Regular blogging is taking a serious hit thanks to ongoing health problems. I sincerely apologize if I’ve been out of contact in real life. After several weeks of painkillers and lifestyle changes, I’m irked to report no change to my pain levels. A combination of stretching and massage have done the most good, but the relief doesn’t last and is negated by even the most minimal handwriting, typing, or Internet scrolling.
Things I’m supposed to be doing right now on top of teaching my summer writing course: building two classes I’m scheduled to teach in the fall, both of which I’m very excited about (some of this is already done). Drafting a chapbook of interlinked stories I’ve had planned out for ages. Finishing a downdraft of the novel I just outlined at the CSSF workshop. Drafting materials for my upcoming attempt at the job market (some of this is already done). Keeping up with my usual slate of reading, which includes reading books for future reviews, reading novels/stories to look for formal attributes I can steal for my own work, reading crit and theory as the yen strikes, and reading friends’ work for critique. What do all these things have in common? I desperately want and/or need to do them, and they all require me to use my wounded limbs. Classic plaint of the repetitive-strain injured.
In theory, I should be hearing from a doctor on Monday to get a referral to a specialist. I’m working toward a solution as quickly as I can. I’ve also quit drinking, with the exception of a few going away parties for a close friend who’s moving to Montana in a week to take an academic position. After that, I think I really am done with booze. I took two weeks off from drinking out of fear for my liver while I was taking such high doses of Motrin. My mood stabilized dramatically, which was a shocking revelation given the pressure I’m currently feeling, between health problems and the impending job market. I’m not sure I can handle a daily intake of depressants until this phase of my life is behind me — and even then, I’m not sure I want to be able to handle it anymore.
People keep asking me for advice about writing, and academia, and getting into programs, and I think I may need to take a page from the Rahul Kanakia playbook and refuse to dispense such advice going forward, for two reasons: 1) I love the work I get to do and my brilliant friends and students, but there’s nothing long-term sustainable about my current situation, making me feel like a hypocrite-pontificator whenever I try to explain the vagaries of academia and publication, and 2) Dragon works, but it’s time-consuming (a blog post that used to take me 10 minutes now takes the over an hour; multiply that by every story or essay I write, every review, every critique, every email) and I’m barely able to stay on top of my current commitments. Which is to say, I’ve met some wonderful people and had some fantastic conversations as a result of this blog, but I may need to do more of that type of socializing in person at conventions and conferences, rather than by email, at least until I get faster at Dragon.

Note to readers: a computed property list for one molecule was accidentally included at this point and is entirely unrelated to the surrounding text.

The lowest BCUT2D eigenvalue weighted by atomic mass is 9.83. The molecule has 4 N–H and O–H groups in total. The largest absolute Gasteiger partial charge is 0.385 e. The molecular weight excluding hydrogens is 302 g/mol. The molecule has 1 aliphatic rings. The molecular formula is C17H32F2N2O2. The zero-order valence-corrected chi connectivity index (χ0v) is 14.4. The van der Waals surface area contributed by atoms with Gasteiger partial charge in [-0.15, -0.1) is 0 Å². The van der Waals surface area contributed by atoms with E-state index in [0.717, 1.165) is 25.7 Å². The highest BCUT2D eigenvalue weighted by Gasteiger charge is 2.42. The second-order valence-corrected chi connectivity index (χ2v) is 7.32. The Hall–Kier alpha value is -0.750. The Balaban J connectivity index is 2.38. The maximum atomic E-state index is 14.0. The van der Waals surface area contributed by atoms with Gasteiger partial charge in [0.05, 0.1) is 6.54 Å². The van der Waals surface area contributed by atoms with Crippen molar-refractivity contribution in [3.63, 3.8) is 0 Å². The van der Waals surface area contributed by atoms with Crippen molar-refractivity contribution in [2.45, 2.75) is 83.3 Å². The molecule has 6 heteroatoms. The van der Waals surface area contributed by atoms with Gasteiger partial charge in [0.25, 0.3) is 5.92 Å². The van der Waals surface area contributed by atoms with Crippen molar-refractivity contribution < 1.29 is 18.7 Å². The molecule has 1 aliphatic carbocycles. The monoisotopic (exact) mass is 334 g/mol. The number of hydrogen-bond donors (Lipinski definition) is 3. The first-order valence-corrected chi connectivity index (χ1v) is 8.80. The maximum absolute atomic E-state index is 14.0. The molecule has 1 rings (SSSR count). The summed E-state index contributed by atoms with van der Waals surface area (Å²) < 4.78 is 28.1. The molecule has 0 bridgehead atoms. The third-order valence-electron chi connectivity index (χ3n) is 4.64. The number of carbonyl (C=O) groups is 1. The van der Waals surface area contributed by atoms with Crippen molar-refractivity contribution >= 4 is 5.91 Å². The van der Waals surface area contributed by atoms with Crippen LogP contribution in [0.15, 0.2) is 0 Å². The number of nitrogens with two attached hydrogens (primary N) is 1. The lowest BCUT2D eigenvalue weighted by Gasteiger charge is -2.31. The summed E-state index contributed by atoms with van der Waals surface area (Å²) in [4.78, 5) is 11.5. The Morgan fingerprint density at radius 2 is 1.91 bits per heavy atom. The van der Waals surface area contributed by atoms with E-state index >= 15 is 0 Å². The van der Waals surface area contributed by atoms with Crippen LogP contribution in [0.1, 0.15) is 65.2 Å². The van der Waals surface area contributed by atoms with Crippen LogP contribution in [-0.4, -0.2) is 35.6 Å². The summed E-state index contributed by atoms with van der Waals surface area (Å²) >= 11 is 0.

I’ve been reading Cat Valente’s recent long posts about weight loss and health in context of self-care. The past two years have been a lesson my body is determined to teach me that self-care is nonnegotiable. I’m finally starting to learn that lesson, but I did a lot of damage playing hard in my 20s. No regrets, but the damage-doing? Ends now.
In happy news, I have a piece coming out in The Collagist in a matter of days. My friend and colleague Virginia Konchan curated a collection of essays on heroines and monstrosity for the issue, and my essay/story hybrid, “On the Psyche Ward,” is included in it. I’ll put up a link when the issue’s live. This is also the first piece that I wrote and revised primarily in Dragon. Things that are less fun than they sound on the box: learning a new software while under deadline. I was ultimately pleased with how the piece came out, however, and very pleased when Matt Bell accepted it.
And now I’m off to the gym to do no arm exercises whatsoever.